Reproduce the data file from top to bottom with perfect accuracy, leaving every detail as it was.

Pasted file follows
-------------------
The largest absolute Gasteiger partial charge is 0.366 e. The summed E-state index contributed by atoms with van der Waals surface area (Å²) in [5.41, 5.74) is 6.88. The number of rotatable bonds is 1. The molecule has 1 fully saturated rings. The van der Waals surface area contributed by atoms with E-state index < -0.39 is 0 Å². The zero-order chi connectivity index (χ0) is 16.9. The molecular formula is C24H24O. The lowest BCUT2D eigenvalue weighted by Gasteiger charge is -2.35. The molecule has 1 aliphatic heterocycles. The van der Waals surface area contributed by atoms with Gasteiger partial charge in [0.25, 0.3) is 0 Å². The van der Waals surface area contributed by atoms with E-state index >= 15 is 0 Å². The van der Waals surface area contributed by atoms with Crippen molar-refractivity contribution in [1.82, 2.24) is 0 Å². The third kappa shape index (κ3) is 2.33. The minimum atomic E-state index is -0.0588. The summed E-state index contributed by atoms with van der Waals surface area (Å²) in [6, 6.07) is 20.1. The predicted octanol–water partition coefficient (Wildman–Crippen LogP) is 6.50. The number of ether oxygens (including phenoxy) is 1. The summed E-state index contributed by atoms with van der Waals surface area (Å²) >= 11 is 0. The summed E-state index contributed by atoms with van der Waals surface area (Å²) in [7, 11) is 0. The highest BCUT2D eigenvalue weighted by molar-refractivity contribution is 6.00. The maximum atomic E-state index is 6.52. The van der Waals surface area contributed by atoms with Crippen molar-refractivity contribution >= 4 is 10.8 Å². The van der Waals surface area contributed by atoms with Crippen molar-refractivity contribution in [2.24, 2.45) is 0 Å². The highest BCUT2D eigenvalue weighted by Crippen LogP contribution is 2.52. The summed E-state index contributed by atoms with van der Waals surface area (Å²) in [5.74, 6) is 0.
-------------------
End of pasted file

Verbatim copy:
The largest absolute Gasteiger partial charge is 0.366 e. The summed E-state index contributed by atoms with van der Waals surface area (Å²) in [5.41, 5.74) is 6.88. The number of rotatable bonds is 1. The molecule has 1 fully saturated rings. The van der Waals surface area contributed by atoms with E-state index < -0.39 is 0 Å². The zero-order chi connectivity index (χ0) is 16.9. The molecular formula is C24H24O. The lowest BCUT2D eigenvalue weighted by Gasteiger charge is -2.35. The molecule has 1 aliphatic heterocycles. The van der Waals surface area contributed by atoms with Gasteiger partial charge in [0.25, 0.3) is 0 Å². The van der Waals surface area contributed by atoms with E-state index >= 15 is 0 Å². The van der Waals surface area contributed by atoms with Crippen molar-refractivity contribution in [1.82, 2.24) is 0 Å². The third kappa shape index (κ3) is 2.33. The minimum atomic E-state index is -0.0588. The summed E-state index contributed by atoms with van der Waals surface area (Å²) in [6, 6.07) is 20.1. The predicted octanol–water partition coefficient (Wildman–Crippen LogP) is 6.50. The number of ether oxygens (including phenoxy) is 1. The summed E-state index contributed by atoms with van der Waals surface area (Å²) >= 11 is 0. The summed E-state index contributed by atoms with van der Waals surface area (Å²) in [7, 11) is 0. The highest BCUT2D eigenvalue weighted by molar-refractivity contribution is 6.00. The maximum atomic E-state index is 6.52. The van der Waals surface area contributed by atoms with Crippen molar-refractivity contribution >= 4 is 10.8 Å². The van der Waals surface area contributed by atoms with Crippen molar-refractivity contribution in [2.24, 2.45) is 0 Å². The highest BCUT2D eigenvalue weighted by Crippen LogP contribution is 2.52. The summed E-state index contributed by atoms with van der Waals surface area (Å²) in [5.74, 6) is 0.